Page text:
The man with his back to the viewer is based on Lucian Freud’s painting of Leigh Bowery, the performance artist, designer, and drag queen who helped catalyze the interdisciplinary experimental art scene in London in the 1980s. In Mesocosm (Northumberland, UK), he acts as a bridge between the landscape and creatures inhabiting it.

“The works in this exhibition challenge traditional notions of portraiture. Through the application of digital and video systems – including hand-­drawn animation and manipulated real-­time mirroring – these artists render subjects in a diversity of milieus. No longer the still-­life portrait of the past, these barrier­-pushing approaches enable exploration of human behavior, representation, and perception,” said Forde.

Borusan Contemporary
Borusan Contemporary is a multi-­platform program of exhibitions, events, educational activities, new commissions, and site-specific installations rooted in Borusan Contemporary Art Collection in Istanbul, Turkey. These activities are defined by their specific focus on media arts broadly defined, i.e. artists who work with time, light, technology, video, software, and beyond. Most of the program takes place at Perili Kösk Istanbul, and co-exists with the offices of Borusan Holding, in essence creating a unique museum in an office setting. The entire building including the galleries, office space, café, Borusan Art Store and outdoor terraces with breathtaking views of the Bosphorus are open to the public on weekends.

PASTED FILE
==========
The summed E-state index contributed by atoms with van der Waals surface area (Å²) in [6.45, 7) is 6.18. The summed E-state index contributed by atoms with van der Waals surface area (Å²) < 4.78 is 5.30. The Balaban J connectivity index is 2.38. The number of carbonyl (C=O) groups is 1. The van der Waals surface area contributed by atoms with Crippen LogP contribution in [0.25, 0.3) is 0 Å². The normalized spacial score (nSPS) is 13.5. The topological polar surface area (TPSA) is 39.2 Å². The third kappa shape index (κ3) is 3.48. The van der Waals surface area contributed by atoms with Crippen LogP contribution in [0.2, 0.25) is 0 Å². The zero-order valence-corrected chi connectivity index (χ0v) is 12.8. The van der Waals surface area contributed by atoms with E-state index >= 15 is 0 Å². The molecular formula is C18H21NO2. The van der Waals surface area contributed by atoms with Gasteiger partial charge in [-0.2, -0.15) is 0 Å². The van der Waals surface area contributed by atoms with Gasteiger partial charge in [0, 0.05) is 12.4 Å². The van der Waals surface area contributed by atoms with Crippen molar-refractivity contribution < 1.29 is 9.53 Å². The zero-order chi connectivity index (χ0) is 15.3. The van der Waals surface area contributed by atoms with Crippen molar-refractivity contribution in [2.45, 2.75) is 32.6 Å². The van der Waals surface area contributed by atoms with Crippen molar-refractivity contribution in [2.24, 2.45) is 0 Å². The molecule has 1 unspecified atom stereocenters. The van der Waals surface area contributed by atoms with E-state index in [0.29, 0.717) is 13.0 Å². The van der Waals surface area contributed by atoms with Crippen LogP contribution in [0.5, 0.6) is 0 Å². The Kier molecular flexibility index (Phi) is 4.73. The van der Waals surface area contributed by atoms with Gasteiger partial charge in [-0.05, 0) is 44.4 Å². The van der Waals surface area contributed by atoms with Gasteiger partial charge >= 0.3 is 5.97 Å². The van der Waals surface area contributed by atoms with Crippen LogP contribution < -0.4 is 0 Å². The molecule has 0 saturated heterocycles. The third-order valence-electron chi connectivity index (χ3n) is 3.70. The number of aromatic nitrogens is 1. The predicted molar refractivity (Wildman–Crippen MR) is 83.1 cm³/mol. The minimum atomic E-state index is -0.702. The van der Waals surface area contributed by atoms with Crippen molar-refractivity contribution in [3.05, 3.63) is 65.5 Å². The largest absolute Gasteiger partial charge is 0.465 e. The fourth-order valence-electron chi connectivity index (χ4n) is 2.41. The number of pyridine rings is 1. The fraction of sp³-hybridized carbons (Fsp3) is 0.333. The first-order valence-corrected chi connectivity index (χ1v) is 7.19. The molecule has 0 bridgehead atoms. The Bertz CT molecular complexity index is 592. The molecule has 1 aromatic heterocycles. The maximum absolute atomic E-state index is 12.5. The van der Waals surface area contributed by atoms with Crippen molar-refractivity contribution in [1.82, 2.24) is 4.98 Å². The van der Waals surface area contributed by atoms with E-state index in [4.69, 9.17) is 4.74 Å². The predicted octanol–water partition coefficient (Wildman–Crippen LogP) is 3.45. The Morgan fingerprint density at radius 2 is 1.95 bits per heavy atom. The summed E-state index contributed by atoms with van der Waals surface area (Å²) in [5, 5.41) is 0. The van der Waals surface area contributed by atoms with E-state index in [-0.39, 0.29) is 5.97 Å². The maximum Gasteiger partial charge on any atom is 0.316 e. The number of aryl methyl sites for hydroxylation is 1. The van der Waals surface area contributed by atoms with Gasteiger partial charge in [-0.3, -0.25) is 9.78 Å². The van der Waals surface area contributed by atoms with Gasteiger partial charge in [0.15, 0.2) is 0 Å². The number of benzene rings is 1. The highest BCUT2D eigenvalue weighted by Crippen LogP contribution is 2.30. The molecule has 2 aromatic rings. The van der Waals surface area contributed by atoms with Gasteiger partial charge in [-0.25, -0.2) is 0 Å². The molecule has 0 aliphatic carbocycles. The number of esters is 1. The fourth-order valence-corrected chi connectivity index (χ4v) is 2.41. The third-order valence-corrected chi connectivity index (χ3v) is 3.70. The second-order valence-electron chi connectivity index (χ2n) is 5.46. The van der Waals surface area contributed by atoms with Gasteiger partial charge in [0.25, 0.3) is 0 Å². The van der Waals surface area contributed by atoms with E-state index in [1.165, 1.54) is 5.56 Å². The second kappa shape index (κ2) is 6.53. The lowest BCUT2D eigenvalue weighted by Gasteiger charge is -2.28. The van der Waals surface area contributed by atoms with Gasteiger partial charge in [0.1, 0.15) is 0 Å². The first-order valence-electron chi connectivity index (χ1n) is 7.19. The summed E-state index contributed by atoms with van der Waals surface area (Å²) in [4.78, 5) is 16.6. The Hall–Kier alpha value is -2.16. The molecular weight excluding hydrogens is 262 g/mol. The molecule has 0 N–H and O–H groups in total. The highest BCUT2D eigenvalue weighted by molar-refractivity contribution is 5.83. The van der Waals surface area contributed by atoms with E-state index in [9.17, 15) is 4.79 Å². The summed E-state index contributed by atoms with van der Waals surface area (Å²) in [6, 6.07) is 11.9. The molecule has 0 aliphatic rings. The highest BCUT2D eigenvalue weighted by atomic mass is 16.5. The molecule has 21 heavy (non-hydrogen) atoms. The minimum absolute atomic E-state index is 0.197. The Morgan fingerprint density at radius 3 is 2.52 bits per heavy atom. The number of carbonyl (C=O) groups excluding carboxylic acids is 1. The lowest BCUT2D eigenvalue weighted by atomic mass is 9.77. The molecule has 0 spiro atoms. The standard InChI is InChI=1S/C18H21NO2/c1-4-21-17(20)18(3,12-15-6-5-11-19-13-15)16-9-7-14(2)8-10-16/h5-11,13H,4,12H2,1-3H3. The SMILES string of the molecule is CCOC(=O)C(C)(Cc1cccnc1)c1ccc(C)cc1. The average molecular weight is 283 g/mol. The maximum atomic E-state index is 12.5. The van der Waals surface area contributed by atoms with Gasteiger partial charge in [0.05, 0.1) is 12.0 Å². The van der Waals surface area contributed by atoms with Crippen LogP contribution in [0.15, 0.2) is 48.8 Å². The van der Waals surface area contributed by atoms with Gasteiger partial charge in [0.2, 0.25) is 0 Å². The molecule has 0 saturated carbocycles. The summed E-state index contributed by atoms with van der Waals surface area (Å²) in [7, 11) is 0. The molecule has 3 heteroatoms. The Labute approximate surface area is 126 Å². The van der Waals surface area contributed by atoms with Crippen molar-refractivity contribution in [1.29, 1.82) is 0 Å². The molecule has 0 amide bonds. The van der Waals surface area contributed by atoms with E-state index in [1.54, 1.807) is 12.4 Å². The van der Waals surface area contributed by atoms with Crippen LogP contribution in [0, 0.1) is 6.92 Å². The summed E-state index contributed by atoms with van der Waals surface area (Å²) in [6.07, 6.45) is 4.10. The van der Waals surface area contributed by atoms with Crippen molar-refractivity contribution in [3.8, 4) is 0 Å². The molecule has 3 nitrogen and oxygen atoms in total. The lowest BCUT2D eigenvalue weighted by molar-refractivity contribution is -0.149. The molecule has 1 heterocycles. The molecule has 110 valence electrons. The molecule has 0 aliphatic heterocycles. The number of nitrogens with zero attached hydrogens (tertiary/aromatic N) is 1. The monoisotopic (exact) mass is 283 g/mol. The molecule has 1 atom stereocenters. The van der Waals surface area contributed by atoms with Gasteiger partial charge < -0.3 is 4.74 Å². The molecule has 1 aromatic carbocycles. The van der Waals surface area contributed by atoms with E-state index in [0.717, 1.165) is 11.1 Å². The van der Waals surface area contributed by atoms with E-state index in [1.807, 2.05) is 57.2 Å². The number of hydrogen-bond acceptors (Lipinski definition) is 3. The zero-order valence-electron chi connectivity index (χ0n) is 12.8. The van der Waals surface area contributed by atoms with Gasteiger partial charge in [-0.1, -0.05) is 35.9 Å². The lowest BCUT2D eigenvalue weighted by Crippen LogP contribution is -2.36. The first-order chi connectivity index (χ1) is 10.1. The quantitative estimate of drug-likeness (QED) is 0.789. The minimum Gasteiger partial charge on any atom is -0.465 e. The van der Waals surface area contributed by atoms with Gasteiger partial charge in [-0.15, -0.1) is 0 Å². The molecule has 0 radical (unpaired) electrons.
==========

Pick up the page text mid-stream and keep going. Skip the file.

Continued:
University of Michigan Museum of Art, Ann Arbor, MI
One of the leading university art museums in the country, UMMA was established in 1856, moved to its current location in 1910, and added the Frankel Family Wing in 2009. The Museum’s collection – African; American; Asian; European; Middle Eastern; modern and contemporary; and prints, drawings, and photography – is of exceptional breadth, comprising more than 21,000 objects that span cultures, eras, and media. Works from Whistler and Picasso to Nevelson and Gates, Chinese and Japanese paintings and ceramics, and sculpture from central Africa are among the finest in North America. Special exhibitions, gallery installations, innovative interpretive strategies, and programming showcase UMMA’s collections. The Museum – among the oldest university art museums in the nation – serves as the catalyst for cultural understanding at the University of Michigan and the Ann Arbor community, and is a physical and virtual destination for scholars and art­-lovers from around the globe. Admission is free.

Hannu Karjalainen, Towards An Architect, 2010 -­ HD video -­ 5′ 15”. Edition 2/5 + 2 AP.
Courtesy of Galerie Nikolaus Ruzicska